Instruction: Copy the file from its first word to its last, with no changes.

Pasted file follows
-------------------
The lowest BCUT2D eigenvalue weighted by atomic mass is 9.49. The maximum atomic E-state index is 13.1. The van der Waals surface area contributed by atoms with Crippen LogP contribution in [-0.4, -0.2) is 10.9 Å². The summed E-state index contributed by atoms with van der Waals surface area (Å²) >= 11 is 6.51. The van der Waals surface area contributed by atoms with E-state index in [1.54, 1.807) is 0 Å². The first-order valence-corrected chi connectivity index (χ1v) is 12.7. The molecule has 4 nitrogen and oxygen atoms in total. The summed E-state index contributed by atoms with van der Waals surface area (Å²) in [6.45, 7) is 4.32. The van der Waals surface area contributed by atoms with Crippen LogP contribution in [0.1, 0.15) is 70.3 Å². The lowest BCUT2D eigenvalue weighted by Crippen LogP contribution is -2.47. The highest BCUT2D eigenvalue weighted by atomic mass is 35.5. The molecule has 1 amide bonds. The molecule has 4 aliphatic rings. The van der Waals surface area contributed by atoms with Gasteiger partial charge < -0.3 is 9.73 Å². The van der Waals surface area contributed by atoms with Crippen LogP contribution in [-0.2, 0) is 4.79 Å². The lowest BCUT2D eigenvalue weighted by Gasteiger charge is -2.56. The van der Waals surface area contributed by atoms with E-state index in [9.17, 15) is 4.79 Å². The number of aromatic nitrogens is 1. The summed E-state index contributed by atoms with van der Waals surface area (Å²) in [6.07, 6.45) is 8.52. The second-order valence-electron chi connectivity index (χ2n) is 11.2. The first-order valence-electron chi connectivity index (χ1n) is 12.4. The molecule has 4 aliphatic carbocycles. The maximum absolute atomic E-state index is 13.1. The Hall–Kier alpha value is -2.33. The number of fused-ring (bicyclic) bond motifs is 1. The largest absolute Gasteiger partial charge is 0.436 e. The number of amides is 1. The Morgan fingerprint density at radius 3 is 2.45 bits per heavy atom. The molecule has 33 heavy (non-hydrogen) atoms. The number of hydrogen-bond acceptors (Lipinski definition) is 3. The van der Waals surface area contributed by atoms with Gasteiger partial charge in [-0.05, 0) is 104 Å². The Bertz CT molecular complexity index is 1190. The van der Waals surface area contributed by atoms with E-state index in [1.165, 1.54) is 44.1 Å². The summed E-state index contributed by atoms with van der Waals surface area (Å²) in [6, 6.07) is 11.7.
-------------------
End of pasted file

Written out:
The lowest BCUT2D eigenvalue weighted by atomic mass is 9.49. The maximum atomic E-state index is 13.1. The van der Waals surface area contributed by atoms with Crippen LogP contribution in [-0.4, -0.2) is 10.9 Å². The summed E-state index contributed by atoms with van der Waals surface area (Å²) >= 11 is 6.51. The van der Waals surface area contributed by atoms with E-state index in [1.54, 1.807) is 0 Å². The first-order valence-corrected chi connectivity index (χ1v) is 12.7. The molecule has 4 nitrogen and oxygen atoms in total. The summed E-state index contributed by atoms with van der Waals surface area (Å²) in [6.45, 7) is 4.32. The van der Waals surface area contributed by atoms with Crippen LogP contribution in [0.1, 0.15) is 70.3 Å². The lowest BCUT2D eigenvalue weighted by Crippen LogP contribution is -2.47. The highest BCUT2D eigenvalue weighted by atomic mass is 35.5. The molecule has 1 amide bonds. The molecule has 4 aliphatic rings. The van der Waals surface area contributed by atoms with Gasteiger partial charge < -0.3 is 9.73 Å². The van der Waals surface area contributed by atoms with Crippen LogP contribution in [-0.2, 0) is 4.79 Å². The lowest BCUT2D eigenvalue weighted by Gasteiger charge is -2.56. The van der Waals surface area contributed by atoms with E-state index in [9.17, 15) is 4.79 Å². The number of aromatic nitrogens is 1. The summed E-state index contributed by atoms with van der Waals surface area (Å²) in [6.07, 6.45) is 8.52. The second-order valence-electron chi connectivity index (χ2n) is 11.2. The first-order valence-electron chi connectivity index (χ1n) is 12.4. The molecule has 4 aliphatic carbocycles. The maximum absolute atomic E-state index is 13.1. The Hall–Kier alpha value is -2.33. The number of fused-ring (bicyclic) bond motifs is 1. The largest absolute Gasteiger partial charge is 0.436 e. The number of amides is 1. The Morgan fingerprint density at radius 3 is 2.45 bits per heavy atom. The molecule has 33 heavy (non-hydrogen) atoms. The number of hydrogen-bond acceptors (Lipinski definition) is 3. The van der Waals surface area contributed by atoms with Gasteiger partial charge in [-0.05, 0) is 104 Å². The Bertz CT molecular complexity index is 1190. The van der Waals surface area contributed by atoms with E-state index in [1.165, 1.54) is 44.1 Å². The summed E-state index contributed by atoms with van der Waals surface area (Å²) in [6, 6.07) is 11.7.